Verse > Anthologies > Henry Wadsworth Longfellow, ed. > Poems of Places > Italy
  PREVIOUSNEXT  
CONTENTS · BOOK CONTENTS · BIBLIOGRAPHIC RECORD
Henry Wadsworth Longfellow, ed.  Poems of Places: An Anthology in 31 Volumes.
Italy: Vols. XI–XIII.  1876–79.
 
Varese, the Lake
Lines Written beside the Lago Varese
Aubrey Thomas de Vere (1814–1902)
 
        STILL rise around that lake well sung
          New growths as boon and good
        As when, by sunshine saddened, hung
          Her poet o’er that flood,
And sang, in Idyl-Elegy, a lay        5
Which praised things beauteous, mourning their decay.
 
        As then great Nature, “kind to sloth,”
          Lets drop o’er all the land
        Her gifts, the fair and fruitful both,
          Into the sleeper’s hand:        10
On golden ground once more she paints as then
The cistus bower and convent-brightened glen.
 
        Still o’er the flashing waters lean
          The mulberry and the maize,
        And roof of vines whose purple screen        15
          Tempers those piercing rays,
Which here forego their fiercer shafts, and sleep,
Subdued, in crimson cells, and verdurous chambers deep.
 
        And still in many a sandy creek
          Light waves run on and up,        20
        While the foam-bubbles winking break
          Around their channelled cup;
Against the rock they toss the bleeding gourd,
Or lap on marble stair and skiff unmoored.
 
        Fulfilled thus far the poet’s words;—        25
          And yet a truth that hour
        By him unsung upon his chords
          Descends, their ampler dower.
Of Nature’s cyclic life he sang, nor knew
That frailer shape he mourned should bloom perpetual too.        30
 
        There still, not skilful to retract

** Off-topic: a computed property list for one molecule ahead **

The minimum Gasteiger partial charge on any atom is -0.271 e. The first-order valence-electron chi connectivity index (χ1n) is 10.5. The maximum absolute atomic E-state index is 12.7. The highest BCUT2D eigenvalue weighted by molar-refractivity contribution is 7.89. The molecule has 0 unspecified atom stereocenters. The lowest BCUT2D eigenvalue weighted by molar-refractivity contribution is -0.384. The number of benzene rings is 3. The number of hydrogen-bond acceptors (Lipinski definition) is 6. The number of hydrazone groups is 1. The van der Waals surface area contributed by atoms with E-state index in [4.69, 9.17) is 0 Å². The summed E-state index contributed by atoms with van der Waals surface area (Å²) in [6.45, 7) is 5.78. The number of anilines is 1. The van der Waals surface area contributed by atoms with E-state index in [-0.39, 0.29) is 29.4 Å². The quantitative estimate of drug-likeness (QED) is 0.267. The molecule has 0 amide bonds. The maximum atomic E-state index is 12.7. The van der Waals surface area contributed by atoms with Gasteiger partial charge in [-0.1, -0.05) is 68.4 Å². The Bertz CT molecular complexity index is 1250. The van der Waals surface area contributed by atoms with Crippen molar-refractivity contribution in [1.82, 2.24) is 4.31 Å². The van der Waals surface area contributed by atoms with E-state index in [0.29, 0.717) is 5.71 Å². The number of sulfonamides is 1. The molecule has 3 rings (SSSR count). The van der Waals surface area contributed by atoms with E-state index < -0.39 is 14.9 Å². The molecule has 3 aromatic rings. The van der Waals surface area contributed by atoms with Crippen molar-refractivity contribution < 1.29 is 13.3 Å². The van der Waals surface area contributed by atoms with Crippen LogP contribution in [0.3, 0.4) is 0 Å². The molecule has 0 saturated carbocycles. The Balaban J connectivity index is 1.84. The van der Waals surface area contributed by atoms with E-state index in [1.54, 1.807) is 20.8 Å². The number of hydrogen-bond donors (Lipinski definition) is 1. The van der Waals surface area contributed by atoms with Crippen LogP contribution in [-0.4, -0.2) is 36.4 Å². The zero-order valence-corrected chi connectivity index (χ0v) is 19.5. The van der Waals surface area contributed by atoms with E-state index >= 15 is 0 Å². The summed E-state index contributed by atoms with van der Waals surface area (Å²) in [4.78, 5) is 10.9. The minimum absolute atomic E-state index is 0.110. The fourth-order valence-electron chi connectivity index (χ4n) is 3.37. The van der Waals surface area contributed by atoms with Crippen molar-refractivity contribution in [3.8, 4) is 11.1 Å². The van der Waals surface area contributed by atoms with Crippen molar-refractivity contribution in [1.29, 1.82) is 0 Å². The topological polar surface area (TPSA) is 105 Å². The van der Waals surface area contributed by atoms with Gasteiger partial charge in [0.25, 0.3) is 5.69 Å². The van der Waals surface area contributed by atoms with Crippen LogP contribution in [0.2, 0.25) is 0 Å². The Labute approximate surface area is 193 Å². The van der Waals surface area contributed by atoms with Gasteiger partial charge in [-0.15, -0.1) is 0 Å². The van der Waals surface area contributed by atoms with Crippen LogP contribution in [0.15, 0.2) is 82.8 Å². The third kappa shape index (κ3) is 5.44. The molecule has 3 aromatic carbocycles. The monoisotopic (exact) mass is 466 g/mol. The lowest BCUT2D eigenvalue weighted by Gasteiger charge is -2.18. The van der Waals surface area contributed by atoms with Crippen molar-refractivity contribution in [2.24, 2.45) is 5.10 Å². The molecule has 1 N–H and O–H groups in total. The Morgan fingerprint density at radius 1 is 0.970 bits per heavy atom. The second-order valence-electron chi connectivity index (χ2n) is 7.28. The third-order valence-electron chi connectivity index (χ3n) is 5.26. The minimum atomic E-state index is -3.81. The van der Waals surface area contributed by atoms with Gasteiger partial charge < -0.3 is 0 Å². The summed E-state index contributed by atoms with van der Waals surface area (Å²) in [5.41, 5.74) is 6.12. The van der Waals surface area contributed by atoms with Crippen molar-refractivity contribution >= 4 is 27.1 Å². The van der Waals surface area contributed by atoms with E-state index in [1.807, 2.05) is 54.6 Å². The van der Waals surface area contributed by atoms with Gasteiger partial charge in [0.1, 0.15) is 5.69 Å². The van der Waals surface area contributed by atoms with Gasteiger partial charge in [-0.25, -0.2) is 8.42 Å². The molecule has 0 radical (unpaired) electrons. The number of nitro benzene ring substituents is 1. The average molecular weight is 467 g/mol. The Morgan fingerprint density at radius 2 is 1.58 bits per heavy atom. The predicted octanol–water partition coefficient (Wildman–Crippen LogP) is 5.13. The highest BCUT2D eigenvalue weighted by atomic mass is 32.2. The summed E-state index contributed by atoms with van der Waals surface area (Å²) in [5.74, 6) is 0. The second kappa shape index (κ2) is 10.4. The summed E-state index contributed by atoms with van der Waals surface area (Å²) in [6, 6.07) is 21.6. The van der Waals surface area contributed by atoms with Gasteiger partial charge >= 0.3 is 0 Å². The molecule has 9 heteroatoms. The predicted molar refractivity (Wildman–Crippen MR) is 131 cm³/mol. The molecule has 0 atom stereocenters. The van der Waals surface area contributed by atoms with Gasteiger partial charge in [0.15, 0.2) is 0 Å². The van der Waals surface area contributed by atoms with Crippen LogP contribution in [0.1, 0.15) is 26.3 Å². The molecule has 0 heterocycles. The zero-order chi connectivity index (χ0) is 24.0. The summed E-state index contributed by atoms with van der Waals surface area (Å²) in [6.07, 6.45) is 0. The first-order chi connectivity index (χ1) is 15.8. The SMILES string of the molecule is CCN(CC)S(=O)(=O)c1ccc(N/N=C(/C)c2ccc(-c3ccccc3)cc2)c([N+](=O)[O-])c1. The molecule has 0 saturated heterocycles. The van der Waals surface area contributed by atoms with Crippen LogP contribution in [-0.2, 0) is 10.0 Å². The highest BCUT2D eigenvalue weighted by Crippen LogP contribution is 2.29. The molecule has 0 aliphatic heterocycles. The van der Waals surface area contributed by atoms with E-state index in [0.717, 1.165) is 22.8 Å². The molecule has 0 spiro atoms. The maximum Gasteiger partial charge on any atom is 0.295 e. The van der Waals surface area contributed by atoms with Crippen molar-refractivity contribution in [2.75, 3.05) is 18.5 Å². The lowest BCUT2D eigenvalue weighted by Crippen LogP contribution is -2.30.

A glance as kind as keen,
        By the same southern sunset backed,
          There still that Maid is seen:
Through song’s high grace there stands she! from her eyes        35
Still beams the cordial mirth, the unshamed surprise!
 
        Not yet those parted lips remit
          A smile that grows and grows:
        The Titianic morning yet
          Breaks from that cheek of rose;        40
Still from her locks the breeze its sweetness takes;
Around her white feet still the ripple fawns and rakes.
 
        And, brightening in the radiance cast
          By her on all around,
        That shore lives on, while song may last,        45
          Love-consecrated ground;
Lives like that isthmus, headland half, half isle,
Which smiled to meet Catullus’ homeward smile.
 
        O Sirmio! thou that shedd’st thy fame
          O’er old Verona’s lake,        50
        Henceforth Varese without blame
          Thine honors shall partake:
A Muse hath sung her, on whose front with awe
Thy nymphs had gazed as though great Virtue’s self they saw!
 
        What shape is that, though fair severe,        55
          Which fleets triumphant by
        Imaged in yonder mirror clear,
          And seeks her native sky,
With locks succinct beneath a threatening crest,—
Like Juno in the brow, like Pallas in the breast?        60
 
        A Muse that flatters nothing base
          In man, nor aught infirm,
        “Sows the slow olive for a race
          Unborn.” The destined germ,
The germ alone of Fame she plants, nor cares        65
What time that secular tree its shining fruitage bears;
 
        Pleased rather with her function sage—
          To interpret Nature’s heart;
        The words on Wisdom’s sacred page
          To wing, through metric art,        70
With life; and in a chariot of sweet sound
Down-trodden Truth to lift and waft the world around.
 
        Hail, Muse, whose crown, soon won or late,
          Is Virtue’s, not thine own!
        Hail, Verse, that tak’st thy strength and state        75
          From Thought’s auguster throne!
Varese too would hail thee! Hark! that song,—
Her almond bowers it thrills and rings her groves along!
 
 
CONTENTS · BOOK CONTENTS · BIBLIOGRAPHIC RECORD
  PREVIOUSNEXT  
 
Loading
Click here to shop the Bartleby Bookstore.

Shakespeare · Bible · Strunk · Anatomy · Nonfiction · Quotations · Reference · Fiction · Poetry
© 1993–2014 Bartleby.com · [Top 150] · Subjects · Titles · Authors